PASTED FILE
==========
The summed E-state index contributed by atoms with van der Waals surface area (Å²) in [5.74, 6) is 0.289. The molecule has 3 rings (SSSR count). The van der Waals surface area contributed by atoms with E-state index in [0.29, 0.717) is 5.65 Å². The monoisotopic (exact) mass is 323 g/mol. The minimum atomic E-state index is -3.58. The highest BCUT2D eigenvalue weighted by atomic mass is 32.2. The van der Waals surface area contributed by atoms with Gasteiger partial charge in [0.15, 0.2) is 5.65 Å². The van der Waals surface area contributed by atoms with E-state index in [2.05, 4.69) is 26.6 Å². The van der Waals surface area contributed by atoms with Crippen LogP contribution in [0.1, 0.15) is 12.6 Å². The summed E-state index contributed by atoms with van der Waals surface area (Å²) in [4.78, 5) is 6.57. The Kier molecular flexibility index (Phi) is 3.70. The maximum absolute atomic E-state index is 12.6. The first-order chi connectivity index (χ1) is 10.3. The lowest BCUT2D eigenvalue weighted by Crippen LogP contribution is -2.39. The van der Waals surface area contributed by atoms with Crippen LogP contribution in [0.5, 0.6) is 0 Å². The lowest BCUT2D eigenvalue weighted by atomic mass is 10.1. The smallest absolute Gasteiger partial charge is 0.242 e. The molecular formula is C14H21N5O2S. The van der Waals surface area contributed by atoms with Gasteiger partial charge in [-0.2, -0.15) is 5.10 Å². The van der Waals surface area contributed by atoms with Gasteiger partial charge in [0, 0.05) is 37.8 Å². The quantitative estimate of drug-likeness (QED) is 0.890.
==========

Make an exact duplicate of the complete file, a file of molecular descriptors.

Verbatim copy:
The summed E-state index contributed by atoms with van der Waals surface area (Å²) in [5.74, 6) is 0.289. The molecule has 3 rings (SSSR count). The van der Waals surface area contributed by atoms with E-state index in [0.29, 0.717) is 5.65 Å². The monoisotopic (exact) mass is 323 g/mol. The minimum atomic E-state index is -3.58. The highest BCUT2D eigenvalue weighted by atomic mass is 32.2. The van der Waals surface area contributed by atoms with Gasteiger partial charge in [0.15, 0.2) is 5.65 Å². The van der Waals surface area contributed by atoms with E-state index in [2.05, 4.69) is 26.6 Å². The van der Waals surface area contributed by atoms with Crippen LogP contribution in [0.1, 0.15) is 12.6 Å². The summed E-state index contributed by atoms with van der Waals surface area (Å²) in [4.78, 5) is 6.57. The Kier molecular flexibility index (Phi) is 3.70. The maximum absolute atomic E-state index is 12.6. The first-order chi connectivity index (χ1) is 10.3. The lowest BCUT2D eigenvalue weighted by Crippen LogP contribution is -2.39. The van der Waals surface area contributed by atoms with Crippen LogP contribution in [0.5, 0.6) is 0 Å². The lowest BCUT2D eigenvalue weighted by atomic mass is 10.1. The smallest absolute Gasteiger partial charge is 0.242 e. The molecular formula is C14H21N5O2S. The van der Waals surface area contributed by atoms with Gasteiger partial charge in [-0.2, -0.15) is 5.10 Å². The van der Waals surface area contributed by atoms with Gasteiger partial charge in [0, 0.05) is 37.8 Å². The quantitative estimate of drug-likeness (QED) is 0.890.